This Book is for you if you've ever wondered...
How a horse thinks.
How he learns.
What happens when you release pressure vs the application of it.
How to ride smarter not harder.
How to make the horse think what you want is his idea.
How to ride a pattern flawlessly.
When to ask for professional help.
You'll also learn:
The 7 essentials for every riding discipline you choose.
In-depth conversations about terms like 'being framed up,' 'magnets,' 'hiding,' as well as how to achieve 'collection,' and to train your horse to be 'guided willingly.'
Learn to set yourself up for success with proper gear, correct conformation, good rider's position and be walked through Sandy's exercises for speed control, cadenced spins, effortless sliding stops and rollbacks, and for getting your horse neck reining and 'in the bridle.'
“You’ll want to have your highlighter with you when you read [this book]. You can go chapter by chapter, and when you’re done, start over again and advance yourself and your horse even further on subsequent reads. As you acquire more knowledge and ability, you’ll get more out of this book each time you read it—because it’s deep.”
-- Al Dunning, World Champion Quarter Horse trainer and rider
“Sandy understands horse psychology and she knows how to gain a horse’s respect. Enjoy this book—it’s an easy-to-follow, methodical approach to training a performance horse that can’t help but bring success.”
-- Clinton Anderson, Downunder Horsemanship®
“Good, basic horsemanship is the same across disciplines. Because that’s true, this wonderful book is for anyone who rides. Sandy’s lucid explanations and logical progression will make it easy for anyone to access her wealth of training insights and exercises. A true professional and a perfectionist, Sandy has devised a building-block approach that will take you from wherever you are now, to advanced.” -- Charlotte Bredahl-Baker, Olympic bronze-medal-winning dressage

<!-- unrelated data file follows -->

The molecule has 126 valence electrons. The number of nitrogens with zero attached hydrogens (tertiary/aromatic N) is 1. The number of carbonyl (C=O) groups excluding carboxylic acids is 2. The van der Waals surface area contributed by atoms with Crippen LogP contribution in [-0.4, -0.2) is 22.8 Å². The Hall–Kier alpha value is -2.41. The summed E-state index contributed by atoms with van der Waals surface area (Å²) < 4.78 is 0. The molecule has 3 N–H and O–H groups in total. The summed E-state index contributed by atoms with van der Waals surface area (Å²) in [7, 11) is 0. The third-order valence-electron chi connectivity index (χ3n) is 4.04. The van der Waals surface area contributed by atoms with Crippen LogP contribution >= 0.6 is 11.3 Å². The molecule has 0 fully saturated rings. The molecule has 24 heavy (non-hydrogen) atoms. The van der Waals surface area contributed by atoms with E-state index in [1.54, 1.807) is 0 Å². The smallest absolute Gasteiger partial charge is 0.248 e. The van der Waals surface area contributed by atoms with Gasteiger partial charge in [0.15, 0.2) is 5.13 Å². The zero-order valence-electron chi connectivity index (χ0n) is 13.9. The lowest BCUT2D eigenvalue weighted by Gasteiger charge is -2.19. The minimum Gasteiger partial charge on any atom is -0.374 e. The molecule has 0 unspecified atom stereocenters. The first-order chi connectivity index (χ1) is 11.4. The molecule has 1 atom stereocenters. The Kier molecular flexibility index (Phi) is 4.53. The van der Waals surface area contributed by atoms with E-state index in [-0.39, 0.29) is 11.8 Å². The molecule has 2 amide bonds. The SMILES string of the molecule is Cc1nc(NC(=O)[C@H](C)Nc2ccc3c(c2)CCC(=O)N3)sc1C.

In this new guide for reining enthusiasts, champion trainer/competitor, Sandy Collier compares training a horse to paining a car: You start with a foundation and apply layer after layer, sanding for smoothness between coats, until you've achieved the desired result. Sandy takes the same approach to instructiong the reining rider. She begins with fundamentals, then moves you, step-by-step, through the training prodcess. No detail is left uncovered, and all the information is broken down into easy-to-digest-and-understand steps. Using her years of experience and success in the training pen and show ring, Sandy dispels training myths and gives insight into the mind of the hrorse. Even if you never plan to compete in reining, you can use her methods to develop a well-broke horse for any sport. --Erin Sullivan, Horse and Rider
What others are saying...
Wow! Nicely done, great pictures and information! I'll have my nose buried in it over and over while learning about your philosophy, theory and developing the "feel" of what you have already mastered!
I read with great excitement Al Dunning's forward, nodding while reading about the many trainers out there that riding by mechanics only, and some do very well. But what I was excited about was his mention about "feel." That is something I saw in your video rides in Bag of Magic Tricks. There is something unique and refreshing in how you ride and communicate with your horses. I feel very fortunate that they're are great trainers out there like you willing to share your experiences and "secrets" with those of us looking to improve our horses through better horsemanship. Can't wait to get started on your book!
Thank you too for the signing, it really made my day!
JENNIFER FORSBERG MEYER is an award-winning journalist, author, and editor with numerous articles and columns, as well as three other books, to her name. Formerly the Publisher of California Horse Review and the California Paint Horse Directory, she filled many shoes at Horse & Rider magazine before assuming her current post as Editorial Director. She lives in Northern California.
**Note (Two small whoops): As the last two sentences of the the book were not included at publication, they can be read below. Also, there is a modification noted from page 89 below.
Page 152, last paragraph
Spinning Too Slowly: Veteran horses are famous for spinning much more slowly in the show pen than in practice at home, probably because they know we don’t want to get after them when showing. “Cluck” first, and if that doesn’t speed him up, spank his shoulder with the reins and make him turn more times than the pattern calls for, until he’s spinning freely.
pg 89--Improving the spin
first bullet point---'start with your horse about 3' away from the fence, parallel to it, with his LEFT (book says right) shoulder closest to it'........